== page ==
Category Archives: Girl Scout News

Girl Scout Gold Award Project: Meredith Greer, Golden, “Sharing and Caring: For Health and Life”

Meredith Greer

What did you do for you Gold Award project?

My Gold Award Project addressed the hygiene area at the Jeffco Action Center. The Action Center is an organization in Lakewood that provides shelter, food, clothing, and other necessities to people in need. I identified three main problems with the hygiene area: first, a lack of organization and accessibility for volunteers to create kits; second, a lack of supplies to distribute; and third, a need for sustainable organizations to consistently donate. I attempted to reorganize the area despite many roadblocks, and I succeeded in increasing community support and awareness.

How did you measure the impact your Gold Award project made on your target audience?

The Action Center has 80 to 100 clients request personal supplies every week. The personals area is consistently low on supplies; one day in August 2015, there were only four kits ready for the next day and they had no idea when the next donations were coming in. This meant that around 20 people who came in the following day would have to go without these supplies. Key Club alone donated 546 items throughout the month of October. My sustainability groups have donated 595 items so far, and I have received over 100 items from various people outside of these organizations.

How is your project sustainable? How will your project continue to impact after your involvement?

I set up ongoing donations at two organizations, both of which have sent me letters of commitment. Jefferson Unitarian Church in Golden has already donated 194 items and has committed to calling for donations every March and September. InstaKey Security Systems in Lakewood has already donated 401 items with the goal of donating a minimum of four kits per week or a total of 832 items per calendar year. InstaKey has embraced the idea of recruiting for sustainability, with the goal of recruiting at least four more organizations to commit in 2016.

What is your project’s global and/or national connection?

I was able to connect with a lady from Idaho due to one of my education speeches; she personally donated 194 items to my project and is now inspired to start a similar project for a local shelter in her town. She is working through the youth group at her church, First Christian Church, which is located in Nampa, Idaho. I received a letter of commitment from the reverend of the church expressing their enthusiasm about starting a similar project inspired by mine.

What did you learn about yourself?

I learned that I am perseverant. I started this project in early 2014, and initially planned to finish by the end of the year–now, almost two years later, I am finally finishing the project I never thought I would be able to do. I also learned that I can be a leader and inspire others to care about the same issues I care about.

How will earning your Gold Award impact you in the future?

Earning the Gold Award provided me with confidence in my leadership abilities. I gained a very valuable experience with setting up meetings, coordinating between various organizations, and speaking publicly in front of large groups. I will be able to use these skills in any job I have in the future.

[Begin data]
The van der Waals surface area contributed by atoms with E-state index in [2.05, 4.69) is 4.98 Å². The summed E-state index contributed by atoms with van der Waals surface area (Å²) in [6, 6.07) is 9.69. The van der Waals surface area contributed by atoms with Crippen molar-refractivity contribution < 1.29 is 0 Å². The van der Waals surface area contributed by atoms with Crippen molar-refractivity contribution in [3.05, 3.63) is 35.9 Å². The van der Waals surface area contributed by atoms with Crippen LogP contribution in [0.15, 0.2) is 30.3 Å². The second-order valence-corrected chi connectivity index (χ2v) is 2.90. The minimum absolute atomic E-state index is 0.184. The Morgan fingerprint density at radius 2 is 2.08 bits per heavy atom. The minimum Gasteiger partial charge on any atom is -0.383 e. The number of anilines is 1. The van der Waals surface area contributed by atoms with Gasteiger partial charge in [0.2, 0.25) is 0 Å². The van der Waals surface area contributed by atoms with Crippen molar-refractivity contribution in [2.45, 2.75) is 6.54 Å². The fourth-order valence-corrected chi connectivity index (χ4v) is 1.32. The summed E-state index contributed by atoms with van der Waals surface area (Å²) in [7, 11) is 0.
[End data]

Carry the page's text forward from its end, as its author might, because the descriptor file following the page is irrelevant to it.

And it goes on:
Why do you feel the Gold Award was an important part of your Girl Scout experience?

Being a Girl Scout taught me how to be a leader alongside the other girls in my troop, but earning my Gold Award taught me that I can lead on my own. Overall, Girl Scouts was very important in building a community and learning to work as a team, but the Gold Award not only developed my individual strength but taught me how to build and coordinate my own teams.

**IMPORTANT NOTE: This blog represents only a small fraction of the hard work, dedication and requirements that go into earning a Girl Scout Gold Award. It is simply a brief summary, which is meant to inspire Girl Scouts to Go Gold in the future. For more information on earning your Gold Award, please email highestawards@gscolorado.org

Girl Scout Gold Award Project: Sarah Greichen, Centennial, “Score A Friend”

Sarah Greichen

What did you do for your Gold Award project?

My twin brother has an Autism Spectrum Disorder, and beginning in middle school, he experienced a lack of inclusion in school clubs and sports, as well as an overall lack of friendships. I immersed myself in the “disability world,” learning about disabilities, public laws and personal rights, inclusion, community resources, and the numerous stories of children and families.  I quickly determined that kids with disabilities meet friends through school, sports, and clubs just like all other children and became an activist for school-based Unified Clubs, Unified Sports, and Unified Elective Courses. In 2013, my brother and I were appointed to our state’s Special Olympic Youth Activation Committee.  It was then that I learned about Special Olympics Project UNIFY and identified with Partner Clubs as the key component to building inclusive schools and Unified Friendships – or friendships between kids with and without disabilities.  I established Score A Friend, Inc. as a non-profit organization.  I worked within my school district and community to build Unified Clubs and Sports Programs.  In 2015, I designed the Score A Friend Club Model and web-based Score A Friend Program to activate and support youth leaders everywhere to build Score A Friend Clubs in all schools and advance inclusion throughout the world.